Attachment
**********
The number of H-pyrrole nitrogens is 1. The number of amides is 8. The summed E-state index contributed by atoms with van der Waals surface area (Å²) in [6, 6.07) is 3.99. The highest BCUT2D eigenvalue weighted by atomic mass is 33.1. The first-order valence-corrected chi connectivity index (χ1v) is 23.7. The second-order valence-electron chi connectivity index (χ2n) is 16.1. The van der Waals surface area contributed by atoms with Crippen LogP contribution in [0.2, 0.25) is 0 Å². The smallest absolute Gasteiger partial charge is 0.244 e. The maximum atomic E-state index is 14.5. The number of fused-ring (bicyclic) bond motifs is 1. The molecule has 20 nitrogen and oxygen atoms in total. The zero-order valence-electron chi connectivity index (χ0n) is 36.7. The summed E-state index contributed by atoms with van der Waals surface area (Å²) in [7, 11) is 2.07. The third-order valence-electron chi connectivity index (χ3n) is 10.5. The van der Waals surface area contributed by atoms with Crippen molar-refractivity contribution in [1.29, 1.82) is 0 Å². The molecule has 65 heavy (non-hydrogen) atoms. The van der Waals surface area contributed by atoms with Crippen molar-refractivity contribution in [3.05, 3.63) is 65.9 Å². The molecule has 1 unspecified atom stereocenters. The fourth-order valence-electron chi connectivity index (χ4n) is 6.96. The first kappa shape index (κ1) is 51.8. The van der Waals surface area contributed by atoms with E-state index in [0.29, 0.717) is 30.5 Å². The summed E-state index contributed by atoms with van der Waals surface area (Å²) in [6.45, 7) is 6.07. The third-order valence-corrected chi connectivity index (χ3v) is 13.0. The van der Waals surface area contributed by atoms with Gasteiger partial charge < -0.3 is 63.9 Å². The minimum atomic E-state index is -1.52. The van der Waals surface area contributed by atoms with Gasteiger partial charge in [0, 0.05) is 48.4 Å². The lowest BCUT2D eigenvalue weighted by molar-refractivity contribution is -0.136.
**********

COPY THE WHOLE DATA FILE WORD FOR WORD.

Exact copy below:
The number of H-pyrrole nitrogens is 1. The number of amides is 8. The summed E-state index contributed by atoms with van der Waals surface area (Å²) in [6, 6.07) is 3.99. The highest BCUT2D eigenvalue weighted by atomic mass is 33.1. The first-order valence-corrected chi connectivity index (χ1v) is 23.7. The second-order valence-electron chi connectivity index (χ2n) is 16.1. The van der Waals surface area contributed by atoms with Crippen LogP contribution in [0.2, 0.25) is 0 Å². The smallest absolute Gasteiger partial charge is 0.244 e. The maximum atomic E-state index is 14.5. The number of fused-ring (bicyclic) bond motifs is 1. The molecule has 20 nitrogen and oxygen atoms in total. The zero-order valence-electron chi connectivity index (χ0n) is 36.7. The summed E-state index contributed by atoms with van der Waals surface area (Å²) in [7, 11) is 2.07. The third-order valence-electron chi connectivity index (χ3n) is 10.5. The van der Waals surface area contributed by atoms with Crippen molar-refractivity contribution in [1.29, 1.82) is 0 Å². The molecule has 65 heavy (non-hydrogen) atoms. The van der Waals surface area contributed by atoms with Crippen molar-refractivity contribution in [3.05, 3.63) is 65.9 Å². The molecule has 1 unspecified atom stereocenters. The fourth-order valence-electron chi connectivity index (χ4n) is 6.96. The first kappa shape index (κ1) is 51.8. The van der Waals surface area contributed by atoms with E-state index in [0.29, 0.717) is 30.5 Å². The summed E-state index contributed by atoms with van der Waals surface area (Å²) in [6.45, 7) is 6.07. The third-order valence-corrected chi connectivity index (χ3v) is 13.0. The van der Waals surface area contributed by atoms with Gasteiger partial charge < -0.3 is 63.9 Å². The minimum atomic E-state index is -1.52. The van der Waals surface area contributed by atoms with Gasteiger partial charge in [0, 0.05) is 48.4 Å². The lowest BCUT2D eigenvalue weighted by molar-refractivity contribution is -0.136.